Thursday, December 19, 2013

Bells on Bob Tails

Merry Christmas and happy holidays!

John Cordrey's 1806 A Gentleman with his Pair of Bays Harnessed to a Curricle shows regency carriage horses with stylishly docked tails.

It's the time of year for decorations and presents and carols--including the first carol every child learns, "Jingle Bells." I was thinking just today about this line from the song:

Bells on bob tails ring
Making spirits rise.

So what is a bob tail?

A bob tail is a horse that's had its tail docked, or cut short. Nowadays,

Sailor, the winner of the 1820 Derby, is one example of a "bob tail nag" used in racing.
one doesn't often see a "bob tail nag" (as the song Camptown Races puts it), but during the regency bobbed tails were practically de rigeur on quality horseflesh, especially carriage horses. At first, docking was done for practical reasons, to prevent a horse from entangling its tail in its harness. The practice was even thought to benefit the horse's health--removing the caudal (tail) vertebrae was thought to make a horse's back stronger. Eventually, the reasons for docking evolved from simple practicality into a matter of taste and fashion. Not just carriage horses but also riding horses, hunters and racehorses routinely had their tails bobbed.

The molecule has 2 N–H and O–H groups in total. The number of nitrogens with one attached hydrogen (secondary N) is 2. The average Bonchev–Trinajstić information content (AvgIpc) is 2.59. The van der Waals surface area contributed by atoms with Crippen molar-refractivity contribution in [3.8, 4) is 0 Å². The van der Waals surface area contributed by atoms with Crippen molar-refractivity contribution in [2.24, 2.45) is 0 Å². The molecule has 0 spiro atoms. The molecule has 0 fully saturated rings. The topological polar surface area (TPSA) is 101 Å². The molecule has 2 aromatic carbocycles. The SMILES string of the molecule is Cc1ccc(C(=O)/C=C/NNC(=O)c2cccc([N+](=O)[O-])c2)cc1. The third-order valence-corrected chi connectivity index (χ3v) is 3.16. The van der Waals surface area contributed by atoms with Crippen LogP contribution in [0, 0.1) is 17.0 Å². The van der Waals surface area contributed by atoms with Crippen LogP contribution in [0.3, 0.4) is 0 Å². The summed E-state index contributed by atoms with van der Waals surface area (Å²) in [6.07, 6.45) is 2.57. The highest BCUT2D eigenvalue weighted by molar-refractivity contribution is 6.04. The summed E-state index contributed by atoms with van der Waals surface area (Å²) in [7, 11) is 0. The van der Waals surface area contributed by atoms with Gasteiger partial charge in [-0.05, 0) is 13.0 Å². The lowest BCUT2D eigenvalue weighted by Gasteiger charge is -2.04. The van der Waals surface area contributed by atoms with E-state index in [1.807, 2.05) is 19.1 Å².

In this image of foxhunting, Full Cry, every one of the hunters has a bob tail.
(It wasn't just horses that had their tails docked, either. It was formerly common to dock the tails of all working dogs. The practice was meant to prevent injury to dogs when hunting [as when spaniels charged into deep brush after a bird] and fighting [for example, when bulldogs were still engaged in "baiting" bulls for sport]. Though the practice of docking is now illegal in the UK, until 1796 working dogs were actually taxed if their tails weren't docked. Docking the tails of certain breeds is still common in the US, where in many rural areas dogs are used in field sports like hunting.)

As "Jingle Bells" suggests, horses' harnesses were often decorated in the winter with sleigh bells--the "bells on bob tails" that ring in the song. And could there be any more charming sound that sleigh bells at Christmas time?

Alyssa EverettAlyssa Everett's newest regency romance is A Tryst With Trouble, the story of an arrogant man's man and an outspoken spinster who must join forces to solve a deadly mystery. It joins her first two regencies, Lord of Secrets and Ruined by Rumor. Alyssa hopes you'll visit her website and follow her on Twitter, Pinterest and Facebook, where she promises not to spam you.

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